The Venus flytrap is equipped with an elaborate system for trapping its prey. The leaves of the flytrap contain highly sensitive hairs, and even the slightest touch to one of these hairs produces an electrical signal that spreads throughout the entire leaf. The Venus flytrap responds to the electrical signals, known as action potentials, by snapping shut in a matter of milliseconds.
In a new study from the Johannes Gutenberg University of Mainz, researchers have discovered that the electrical signals produced by flytraps generate magnetic fields. The experts managed to measure this biomagnetism using atomic magnetometers.
“You could say the investigation is a little like performing an MRI scan in humans,” said study lead author and physicist Anne Fabricant. “The problem is that the magnetic signals in plants are very weak, which explains why it was extremely difficult to measure them with the help of older technologies.”
The researchers noted that upon stimulation, plants elicit electrical signals that can travel within a cellular network analogous to the animal nervous system.
“It is well-known that in the human brain, voltage changes in certain regions result from concerted electrical activity which, in the form of action potentials (APs), travels within nerve-cell arrays,” they wrote.
“Electro- and magneto physiological techniques like electroencephalography, magnetoencephalography, and magnetic resonance imaging are used to record this activity and to diagnose disorders.”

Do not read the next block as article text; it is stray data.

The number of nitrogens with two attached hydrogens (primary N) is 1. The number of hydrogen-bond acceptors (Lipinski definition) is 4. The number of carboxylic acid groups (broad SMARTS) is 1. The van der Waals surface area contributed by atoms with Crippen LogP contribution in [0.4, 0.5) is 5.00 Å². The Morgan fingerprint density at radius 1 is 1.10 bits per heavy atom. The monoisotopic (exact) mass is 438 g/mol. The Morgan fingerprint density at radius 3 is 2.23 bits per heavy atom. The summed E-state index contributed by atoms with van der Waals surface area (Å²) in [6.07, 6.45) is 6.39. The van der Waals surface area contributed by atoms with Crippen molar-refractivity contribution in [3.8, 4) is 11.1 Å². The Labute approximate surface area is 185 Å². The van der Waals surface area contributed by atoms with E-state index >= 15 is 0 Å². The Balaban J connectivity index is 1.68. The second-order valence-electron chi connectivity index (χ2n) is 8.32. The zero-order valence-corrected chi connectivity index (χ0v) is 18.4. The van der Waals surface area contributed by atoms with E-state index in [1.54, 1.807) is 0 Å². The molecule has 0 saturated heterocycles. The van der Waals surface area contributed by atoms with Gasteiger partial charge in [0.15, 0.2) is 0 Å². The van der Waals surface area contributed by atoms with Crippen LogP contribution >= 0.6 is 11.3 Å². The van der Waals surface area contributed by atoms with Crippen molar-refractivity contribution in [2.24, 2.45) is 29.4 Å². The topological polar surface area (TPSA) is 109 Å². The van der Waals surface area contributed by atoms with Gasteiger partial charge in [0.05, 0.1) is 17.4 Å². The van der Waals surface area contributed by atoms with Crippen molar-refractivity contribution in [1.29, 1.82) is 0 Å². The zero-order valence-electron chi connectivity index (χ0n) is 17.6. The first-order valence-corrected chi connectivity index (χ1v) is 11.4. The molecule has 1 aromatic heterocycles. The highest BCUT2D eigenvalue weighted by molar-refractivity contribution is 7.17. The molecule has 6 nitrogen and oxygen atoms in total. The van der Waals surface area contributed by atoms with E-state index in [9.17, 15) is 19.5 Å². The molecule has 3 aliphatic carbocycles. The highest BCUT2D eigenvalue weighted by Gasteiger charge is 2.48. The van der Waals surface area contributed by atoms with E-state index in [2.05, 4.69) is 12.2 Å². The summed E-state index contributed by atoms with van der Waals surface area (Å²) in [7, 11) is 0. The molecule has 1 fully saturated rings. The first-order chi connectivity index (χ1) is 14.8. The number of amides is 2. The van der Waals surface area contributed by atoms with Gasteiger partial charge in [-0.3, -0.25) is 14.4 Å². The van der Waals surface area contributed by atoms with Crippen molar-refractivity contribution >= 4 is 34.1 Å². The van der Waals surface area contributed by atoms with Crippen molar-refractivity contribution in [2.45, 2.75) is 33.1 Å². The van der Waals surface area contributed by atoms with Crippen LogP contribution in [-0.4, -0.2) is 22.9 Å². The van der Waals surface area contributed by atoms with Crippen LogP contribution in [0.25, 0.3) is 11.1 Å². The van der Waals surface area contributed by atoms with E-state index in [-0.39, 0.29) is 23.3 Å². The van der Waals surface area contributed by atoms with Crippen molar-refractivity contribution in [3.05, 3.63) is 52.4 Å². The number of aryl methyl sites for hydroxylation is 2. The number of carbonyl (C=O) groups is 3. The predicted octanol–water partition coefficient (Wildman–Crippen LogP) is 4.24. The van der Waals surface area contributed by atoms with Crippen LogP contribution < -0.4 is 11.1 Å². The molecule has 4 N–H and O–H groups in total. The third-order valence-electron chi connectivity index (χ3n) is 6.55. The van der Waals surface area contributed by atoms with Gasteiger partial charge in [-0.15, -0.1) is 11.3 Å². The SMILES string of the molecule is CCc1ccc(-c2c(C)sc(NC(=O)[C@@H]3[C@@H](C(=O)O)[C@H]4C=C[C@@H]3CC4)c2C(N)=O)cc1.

The interdisciplinary team of researchers has demonstrated that electrical activity in the Venus flytrap is also associated with magnetic signals.
“We have been able to demonstrate that action potentials in a multicellular plant system produce measurable magnetic fields, something that had never been confirmed before,” said Fabricant.
The Venus flytrap is triggered shut after receiving two consecutive electrical signals. These signals are not just produced as result of touch, but also by other stimuli such as heat. For the study, the researchers used heat stimulation to induce electrical signals and obtain their magnetic measurements.
The detection of magnetic signals from living organisms, also known as biomagnetism, has been studied much more in humans and animals than in plants.
Using atomic magnetometers, the researchers detected magnetic signals with an amplitude of up to 0.5 picotesla from the Venus flytrap. This level of magnetism is millions of times weaker than the Earth’s magnetic field.
“The signal magnitude recorded is similar to what is observed during surface measurements of nerve impulses in animals,” explained Fabricant.
Going forward, the researchers plan to measure smaller signals from other plant species. This type of technology may ultimately be used as a noninvasive method for testing the electromagnetic responses of crop plants to threats in their environment, such as pests or sudden temperature changes.
The study is published in the journal Scientific Reports.